Presentation on theme: "Bonding in methane, ethane and ethene and bonds AS Chemistry."— Presentation transcript:
Bonding in methane, ethane and ethene and bonds AS Chemistry
Learning Objectives Candidates should be able to: describe covalent bonding in terms of orbital overlap, giving and bonds. explain the shape of, and bond angles in, ethane and ethene molecules in terms of and bonds.
Hybridisation of orbitals The electronic configuration of a carbon atom is 1s 2 2s 2 2p 2 1 1s 2 2s 2p
HYBRIDISATION OF ORBITALS If you provide a bit of energy you can promote (lift) one of the s electrons into a p orbital. The configuration is now 1s 2 2s 1 2p 3 1 1s 2 2s 2p The extra energy released when the bonds form more than compensates for the initial input.
Hybridisation of orbitals in alkanes The four orbitals (an s and three p’s) combine or HYBRIDISE to give four new orbitals. All four orbitals are equivalent. Because one s and three p orbitals are used, it is called sp 3 hybridisation. 2s 2 2p 2 2s 1 2p 3 4 x sp 3
sp 3 orbitals In ALKANES, the four sp 3 orbitals repel each other into a tetrahedral arrangement. Hybridisation of orbitals in alkanes
Bonding in methane
Bonding in ethane
Bonding in ethene Alternatively, only three orbitals (an s and two p’s) combine or HYBRIDISE to give three new orbitals. All three orbitals are equivalent. The remaining 2p orbital is unchanged. 2s 2 2p 2 2s 1 2p 3 3 x sp 2 2p
sp 2 hybrids What about ethene?
Geometric Isomerism AS Chemistry
Learning Objectives Candidates should be able to: describe cis-trans isomerism in alkenes, and explain its origin in terms of restricted rotation due to the presence of π bonds. deduce the possible isomers for an organic molecule of known molecular formula. identify cis-trans isomerism in a molecule of given structural formula.
ISOMERISM STRUCTURAL ISOMERISM STEREOISOMERISM GEOMETRIC ISOMERISM OPTICAL ISOMERISM What is stereoisomerism? In stereoisomerism, the atoms making up the isomers are joined up in the same order, but still manage to have a different arrangement in space
GEOMETRIC ISOMERISM RESTRICTED ROTATION OF C=C BONDS Single covalent bonds can easily rotate. What appears to be a different structure in an alkane is not. Due to the way structures are written out, they are the same. ALL THESE STRUCTURES ARE THE SAME BECAUSE C-C BONDS HAVE ‘FREE’ ROTATION Animation doesn’t work in old versions of Powerpoint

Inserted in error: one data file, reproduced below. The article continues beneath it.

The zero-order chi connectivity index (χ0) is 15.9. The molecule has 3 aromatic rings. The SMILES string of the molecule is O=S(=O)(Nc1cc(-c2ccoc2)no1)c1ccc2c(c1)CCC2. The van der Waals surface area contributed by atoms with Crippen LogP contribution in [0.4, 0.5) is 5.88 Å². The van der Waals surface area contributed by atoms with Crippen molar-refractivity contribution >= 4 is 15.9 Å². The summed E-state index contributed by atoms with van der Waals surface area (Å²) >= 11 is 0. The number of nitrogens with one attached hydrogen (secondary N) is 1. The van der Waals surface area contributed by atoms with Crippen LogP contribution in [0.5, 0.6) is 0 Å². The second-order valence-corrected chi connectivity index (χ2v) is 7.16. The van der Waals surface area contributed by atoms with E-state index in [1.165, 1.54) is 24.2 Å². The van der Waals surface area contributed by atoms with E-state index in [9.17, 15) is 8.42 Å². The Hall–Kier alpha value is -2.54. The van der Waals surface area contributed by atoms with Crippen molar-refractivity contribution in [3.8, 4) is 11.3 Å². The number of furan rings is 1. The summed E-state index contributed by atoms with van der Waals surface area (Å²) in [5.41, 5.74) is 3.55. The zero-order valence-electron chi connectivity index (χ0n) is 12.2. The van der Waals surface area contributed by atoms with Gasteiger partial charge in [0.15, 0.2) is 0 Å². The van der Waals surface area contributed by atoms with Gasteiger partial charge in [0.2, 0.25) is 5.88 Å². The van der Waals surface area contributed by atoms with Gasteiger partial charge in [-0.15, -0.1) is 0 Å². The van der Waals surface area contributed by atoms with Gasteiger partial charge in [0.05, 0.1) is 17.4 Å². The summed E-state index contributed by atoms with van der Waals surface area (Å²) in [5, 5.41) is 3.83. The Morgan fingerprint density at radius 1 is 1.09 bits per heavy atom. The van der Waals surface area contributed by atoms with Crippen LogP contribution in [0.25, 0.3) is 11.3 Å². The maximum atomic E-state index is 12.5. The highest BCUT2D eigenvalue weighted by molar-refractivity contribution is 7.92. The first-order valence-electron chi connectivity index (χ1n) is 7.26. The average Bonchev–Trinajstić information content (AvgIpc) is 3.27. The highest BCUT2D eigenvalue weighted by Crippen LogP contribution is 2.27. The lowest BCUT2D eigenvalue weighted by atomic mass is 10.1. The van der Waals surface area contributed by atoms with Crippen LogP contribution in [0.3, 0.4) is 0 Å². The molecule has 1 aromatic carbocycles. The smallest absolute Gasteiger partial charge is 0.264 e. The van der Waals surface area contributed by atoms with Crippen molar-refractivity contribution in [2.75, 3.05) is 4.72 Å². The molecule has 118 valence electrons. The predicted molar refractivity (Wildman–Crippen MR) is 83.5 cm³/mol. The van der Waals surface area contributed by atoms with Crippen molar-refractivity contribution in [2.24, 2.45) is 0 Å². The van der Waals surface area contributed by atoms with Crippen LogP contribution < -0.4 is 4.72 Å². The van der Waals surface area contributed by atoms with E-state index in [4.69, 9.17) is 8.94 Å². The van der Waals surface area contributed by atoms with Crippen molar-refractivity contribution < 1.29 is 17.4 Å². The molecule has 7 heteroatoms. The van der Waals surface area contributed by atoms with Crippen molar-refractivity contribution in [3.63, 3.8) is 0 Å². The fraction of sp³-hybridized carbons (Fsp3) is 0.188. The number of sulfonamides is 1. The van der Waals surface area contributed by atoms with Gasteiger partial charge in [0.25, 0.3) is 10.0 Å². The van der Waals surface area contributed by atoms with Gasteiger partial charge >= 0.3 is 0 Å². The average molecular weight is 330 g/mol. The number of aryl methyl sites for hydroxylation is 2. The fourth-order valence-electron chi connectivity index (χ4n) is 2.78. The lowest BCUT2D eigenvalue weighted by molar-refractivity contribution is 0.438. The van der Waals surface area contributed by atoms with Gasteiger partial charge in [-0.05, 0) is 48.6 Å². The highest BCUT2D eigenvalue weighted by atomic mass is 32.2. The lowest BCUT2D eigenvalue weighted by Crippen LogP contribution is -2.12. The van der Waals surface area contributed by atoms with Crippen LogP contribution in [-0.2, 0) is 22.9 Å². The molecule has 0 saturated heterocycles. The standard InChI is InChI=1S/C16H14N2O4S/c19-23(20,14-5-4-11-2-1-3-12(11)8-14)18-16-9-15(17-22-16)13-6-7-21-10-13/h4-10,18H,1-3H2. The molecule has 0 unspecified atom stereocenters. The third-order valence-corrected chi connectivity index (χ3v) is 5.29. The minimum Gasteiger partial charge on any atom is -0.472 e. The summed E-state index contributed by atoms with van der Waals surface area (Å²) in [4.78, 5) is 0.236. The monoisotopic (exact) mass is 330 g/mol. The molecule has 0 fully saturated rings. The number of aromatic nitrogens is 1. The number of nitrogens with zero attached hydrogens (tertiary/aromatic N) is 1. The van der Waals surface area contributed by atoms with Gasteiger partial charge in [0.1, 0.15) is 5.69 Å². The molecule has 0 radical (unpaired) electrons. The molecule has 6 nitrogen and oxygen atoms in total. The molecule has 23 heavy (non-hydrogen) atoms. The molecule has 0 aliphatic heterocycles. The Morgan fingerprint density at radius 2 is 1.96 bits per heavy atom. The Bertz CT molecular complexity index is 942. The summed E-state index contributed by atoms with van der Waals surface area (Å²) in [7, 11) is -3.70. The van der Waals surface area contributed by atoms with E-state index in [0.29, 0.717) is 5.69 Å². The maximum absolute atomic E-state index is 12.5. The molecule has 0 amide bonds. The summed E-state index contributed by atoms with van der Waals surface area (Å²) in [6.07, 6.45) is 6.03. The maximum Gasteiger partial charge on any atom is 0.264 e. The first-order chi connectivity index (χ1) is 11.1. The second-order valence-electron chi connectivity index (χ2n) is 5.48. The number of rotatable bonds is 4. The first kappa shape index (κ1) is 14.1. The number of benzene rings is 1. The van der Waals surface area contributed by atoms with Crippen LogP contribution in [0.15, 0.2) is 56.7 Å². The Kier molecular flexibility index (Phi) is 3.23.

Geometric isomers of but-2-ene
X Geometric Isomerism?
GEOMETRIC ISOMERISM How to tell if it exists Two different atoms/groups attached Two similar atoms/groups attached Two different atoms/groups attached GEOMETRICAL ISOMERISM Once you get two similar atoms/groups attached to one end of a C=C, you cannot have geometrical isomerism
GEOMETRIC ISOMERISM Isomerism in butene There are 3 structural isomers of C 4 H 8 that are alkenes*. Of these ONLY ONE exhibits geometrical isomerism. BUT-1-ENE2-METHYLPROPENE trans BUT-2-ENEcis BUT-2-ENE * YOU CAN GET ALKANES WITH FORMULA C 4 H 8 IF THE CARBON ATOMS ARE IN A RING
Summary To get geometric isomers you must have: restricted rotation (involving a carbon-carbon double bond for A-level purposes); two different groups on the left-hand end of the bond and two different groups on the right-hand end. It doesn't matter whether the left-hand groups are the same as the right-hand ones or not.
The effect of geometric isomerism on physical properties isomer melting point (°C) boiling point (°C) cis-8060 trans-5048 You will notice that: the trans isomer has the higher melting point; the cis isomer has the higher boiling point.
Why is the boiling point of the cis isomers higher? The difference between the two is that the cis isomer is a polar molecule whereas the trans isomer is non-polar.
Why is the melting point of the cis isomers lower? In order for the intermolecular forces to work well, the molecules must be able to pack together efficiently in the solid. Trans isomers pack better than cis isomers. The "U" shape of the cis isomer doesn't pack as well as the straighter shape of the trans isomer.
Optical Isomerism AS Chemistry
Learning Objectives Candidates should be able to: explain what is meant by a chiral centre and that such a centre gives rise to optical isomerism. deduce the possible isomers for an organic molecule of known molecular formula. identify chiral centres in a molecule of given structural formula.
Optical isomerism When four different atoms or groups are attached to a carbon atom, the molecules can exist in two isomeric forms known as optical isomers. These are non-superimposable mirror images. Chiral centre Chiral molecule
Optical Isomerism What is a non-superimposable mirror image? Animation doesn’t work in old versions of Powerpoint
Optical isomerism Amino acids (the building blocks of proteins) are optically active. They affect plane polarised light differently.
Optical Isomerism The polarimeter If the light appears to have turned to the right turned to the left DEXTROROTATORY LAEVOROTATORY A Light source produces light vibrating in all directions B Polarising filter only allows through light vibrating in one direction C Plane polarised light passes through sample D If substance is optically active it rotates the plane polarised light E Analysing filter is turned so that light reaches a maximum F Direction of rotation is measured coming towards the observer AB C D E F